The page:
Hummingbird Tidbits: How a Hummingbird Drinks Nectar
Many of us agree how fixating it is to watch a hummingbird. It doesn’t matter if you have feeders in your yard. I’ve read many comments from people who do not have feeders, and have been surprised and delighted by a hummingbird encounter.
For those of us with flowers and feeders, how many times do you find yourself pausing to watch a hummingbird drink nectar, or sugar water from a feeder. At this time of the year my toad lilies are in bloom (October, November). My alpha hummingbird perches on the top of the wire mesh that holds these tall flowers upright. Feeders are nearby, but there is always a hummingbird look at the flowers for a little bit of natures goodness.
How do hummingbirds drink? I thought it interesting when I learned that dogs lap up water by making a cup under their tongue. For hummingbirds it is even more intriguing. On many occasions I have watched one of the many hummingbirds in my area drink from the feeder, with bubble after bubble rising inside as they consumed what seemed like a meal’s worth of sweetness.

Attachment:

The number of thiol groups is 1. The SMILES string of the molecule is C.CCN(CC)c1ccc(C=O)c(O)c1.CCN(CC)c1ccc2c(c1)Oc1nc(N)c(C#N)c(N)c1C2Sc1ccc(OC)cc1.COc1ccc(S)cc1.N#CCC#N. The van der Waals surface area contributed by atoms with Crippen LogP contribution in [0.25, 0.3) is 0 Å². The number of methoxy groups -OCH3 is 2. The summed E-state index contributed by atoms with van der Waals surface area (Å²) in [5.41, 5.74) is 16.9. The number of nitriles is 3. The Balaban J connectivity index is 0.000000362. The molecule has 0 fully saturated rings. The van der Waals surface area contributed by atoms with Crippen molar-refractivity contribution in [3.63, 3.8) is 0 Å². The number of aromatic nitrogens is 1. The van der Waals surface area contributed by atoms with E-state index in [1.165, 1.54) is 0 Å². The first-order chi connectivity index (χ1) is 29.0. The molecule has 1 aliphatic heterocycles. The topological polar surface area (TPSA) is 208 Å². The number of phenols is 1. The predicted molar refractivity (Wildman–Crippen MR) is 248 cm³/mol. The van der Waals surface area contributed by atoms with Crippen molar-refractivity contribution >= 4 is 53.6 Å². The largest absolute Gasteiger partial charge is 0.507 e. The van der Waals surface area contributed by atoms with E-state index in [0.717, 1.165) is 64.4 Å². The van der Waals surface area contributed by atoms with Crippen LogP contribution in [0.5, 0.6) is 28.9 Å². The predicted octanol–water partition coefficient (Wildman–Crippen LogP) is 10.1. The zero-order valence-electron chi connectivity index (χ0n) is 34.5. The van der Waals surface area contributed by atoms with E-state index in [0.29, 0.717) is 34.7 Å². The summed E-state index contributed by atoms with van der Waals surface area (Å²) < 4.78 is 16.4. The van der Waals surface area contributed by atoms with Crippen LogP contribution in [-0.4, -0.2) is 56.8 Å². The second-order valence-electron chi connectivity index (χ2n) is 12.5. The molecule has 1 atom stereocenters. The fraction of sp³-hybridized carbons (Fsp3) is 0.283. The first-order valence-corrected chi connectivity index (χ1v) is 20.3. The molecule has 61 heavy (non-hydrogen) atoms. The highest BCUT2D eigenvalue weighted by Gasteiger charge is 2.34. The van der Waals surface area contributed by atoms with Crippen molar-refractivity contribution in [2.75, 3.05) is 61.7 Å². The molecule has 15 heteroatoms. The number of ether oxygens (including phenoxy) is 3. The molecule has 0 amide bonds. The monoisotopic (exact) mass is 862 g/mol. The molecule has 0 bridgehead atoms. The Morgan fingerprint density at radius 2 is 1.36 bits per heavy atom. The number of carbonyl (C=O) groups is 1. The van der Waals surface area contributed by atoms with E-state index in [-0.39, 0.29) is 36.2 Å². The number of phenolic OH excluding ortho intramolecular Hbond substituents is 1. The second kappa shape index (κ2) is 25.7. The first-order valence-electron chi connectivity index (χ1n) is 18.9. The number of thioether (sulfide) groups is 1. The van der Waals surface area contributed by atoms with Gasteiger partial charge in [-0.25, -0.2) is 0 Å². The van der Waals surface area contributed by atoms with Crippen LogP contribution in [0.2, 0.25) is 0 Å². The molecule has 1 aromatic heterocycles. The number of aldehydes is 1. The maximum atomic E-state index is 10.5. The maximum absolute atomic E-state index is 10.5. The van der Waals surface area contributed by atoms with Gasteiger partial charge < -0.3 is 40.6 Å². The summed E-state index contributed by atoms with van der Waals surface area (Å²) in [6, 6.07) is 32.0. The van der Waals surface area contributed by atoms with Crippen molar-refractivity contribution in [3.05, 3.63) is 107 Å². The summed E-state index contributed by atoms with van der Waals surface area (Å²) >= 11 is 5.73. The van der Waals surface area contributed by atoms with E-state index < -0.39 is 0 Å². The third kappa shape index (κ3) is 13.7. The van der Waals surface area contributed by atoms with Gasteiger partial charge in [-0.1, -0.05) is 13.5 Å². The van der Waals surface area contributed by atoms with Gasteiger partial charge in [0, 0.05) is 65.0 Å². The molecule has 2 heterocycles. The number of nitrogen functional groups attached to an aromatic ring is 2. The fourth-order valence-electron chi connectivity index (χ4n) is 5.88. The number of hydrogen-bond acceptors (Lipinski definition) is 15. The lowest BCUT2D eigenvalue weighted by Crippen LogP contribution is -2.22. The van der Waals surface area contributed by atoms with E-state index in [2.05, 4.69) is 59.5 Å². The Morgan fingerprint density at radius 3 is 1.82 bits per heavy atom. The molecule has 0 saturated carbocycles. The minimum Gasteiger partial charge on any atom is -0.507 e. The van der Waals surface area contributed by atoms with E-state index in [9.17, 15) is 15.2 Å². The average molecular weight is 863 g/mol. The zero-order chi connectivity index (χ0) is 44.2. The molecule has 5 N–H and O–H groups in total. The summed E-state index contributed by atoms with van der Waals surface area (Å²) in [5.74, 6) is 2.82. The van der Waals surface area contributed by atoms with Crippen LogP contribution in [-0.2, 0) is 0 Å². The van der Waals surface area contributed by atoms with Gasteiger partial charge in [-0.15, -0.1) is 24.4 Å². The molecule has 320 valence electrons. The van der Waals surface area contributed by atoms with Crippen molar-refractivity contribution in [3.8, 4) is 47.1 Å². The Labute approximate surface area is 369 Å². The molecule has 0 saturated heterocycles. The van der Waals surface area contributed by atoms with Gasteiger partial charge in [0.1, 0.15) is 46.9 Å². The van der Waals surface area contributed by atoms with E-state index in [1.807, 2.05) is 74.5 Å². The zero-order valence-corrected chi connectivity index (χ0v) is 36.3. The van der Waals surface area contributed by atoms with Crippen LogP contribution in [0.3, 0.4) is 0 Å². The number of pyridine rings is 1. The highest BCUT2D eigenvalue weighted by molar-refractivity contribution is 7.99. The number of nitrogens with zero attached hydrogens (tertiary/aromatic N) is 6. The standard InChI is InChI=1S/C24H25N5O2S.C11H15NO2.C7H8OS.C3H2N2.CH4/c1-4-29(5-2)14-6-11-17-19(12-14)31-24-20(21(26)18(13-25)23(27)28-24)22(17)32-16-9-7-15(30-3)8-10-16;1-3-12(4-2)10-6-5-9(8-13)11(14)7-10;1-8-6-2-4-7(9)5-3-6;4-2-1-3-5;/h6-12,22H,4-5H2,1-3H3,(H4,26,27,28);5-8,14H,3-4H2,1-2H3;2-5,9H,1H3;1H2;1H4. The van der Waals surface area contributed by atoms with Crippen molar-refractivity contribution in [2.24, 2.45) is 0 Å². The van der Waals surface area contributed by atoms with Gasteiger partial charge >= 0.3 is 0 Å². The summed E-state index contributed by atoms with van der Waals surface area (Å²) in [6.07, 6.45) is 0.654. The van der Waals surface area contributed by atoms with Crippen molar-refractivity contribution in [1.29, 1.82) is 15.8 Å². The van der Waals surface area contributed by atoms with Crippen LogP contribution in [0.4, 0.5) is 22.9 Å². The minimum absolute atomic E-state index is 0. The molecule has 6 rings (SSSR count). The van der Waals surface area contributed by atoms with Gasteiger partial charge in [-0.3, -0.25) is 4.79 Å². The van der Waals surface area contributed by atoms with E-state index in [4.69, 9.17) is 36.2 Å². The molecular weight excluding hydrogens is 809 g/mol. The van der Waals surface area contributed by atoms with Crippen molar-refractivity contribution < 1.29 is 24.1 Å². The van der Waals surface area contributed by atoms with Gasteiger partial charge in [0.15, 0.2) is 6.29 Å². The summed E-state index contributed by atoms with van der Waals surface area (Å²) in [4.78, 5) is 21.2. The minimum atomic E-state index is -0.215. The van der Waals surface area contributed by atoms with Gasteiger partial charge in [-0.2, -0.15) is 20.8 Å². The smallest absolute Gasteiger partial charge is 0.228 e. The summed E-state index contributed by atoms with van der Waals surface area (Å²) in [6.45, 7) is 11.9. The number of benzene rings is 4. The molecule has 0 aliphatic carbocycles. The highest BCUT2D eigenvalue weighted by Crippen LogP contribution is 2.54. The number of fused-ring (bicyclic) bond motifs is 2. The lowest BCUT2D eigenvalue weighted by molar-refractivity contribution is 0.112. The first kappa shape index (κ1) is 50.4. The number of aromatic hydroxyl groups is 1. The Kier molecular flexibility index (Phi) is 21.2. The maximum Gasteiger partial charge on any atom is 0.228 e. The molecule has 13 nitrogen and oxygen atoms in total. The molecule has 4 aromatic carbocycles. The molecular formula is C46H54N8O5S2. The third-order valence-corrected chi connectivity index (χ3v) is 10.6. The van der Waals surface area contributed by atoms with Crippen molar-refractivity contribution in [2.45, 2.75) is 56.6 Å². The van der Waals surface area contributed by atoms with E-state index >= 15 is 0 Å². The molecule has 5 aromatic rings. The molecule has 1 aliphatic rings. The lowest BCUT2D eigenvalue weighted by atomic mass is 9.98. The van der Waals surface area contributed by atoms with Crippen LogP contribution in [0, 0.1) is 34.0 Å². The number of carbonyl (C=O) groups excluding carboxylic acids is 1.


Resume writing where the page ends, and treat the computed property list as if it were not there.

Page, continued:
Today I found this article on hummingbird tongues, explaining how hummingbirds consume so much nectar in as little as a second. Please click on “read more” for the complete article!
Hummingbird tongues are tiny pumps that spring open to draw in nectar
Hummingbirds live life at incomprehensible speeds. Their flight acrobatics are amazing, maneuvering more like insects than birds as they flit around, flying upside down and even backwards. They’re a blur as they race between flowers. When they do pause to visit a flower momentarily, they’re licking 15 to 20 times a second to extract their nectar fuel. Read more…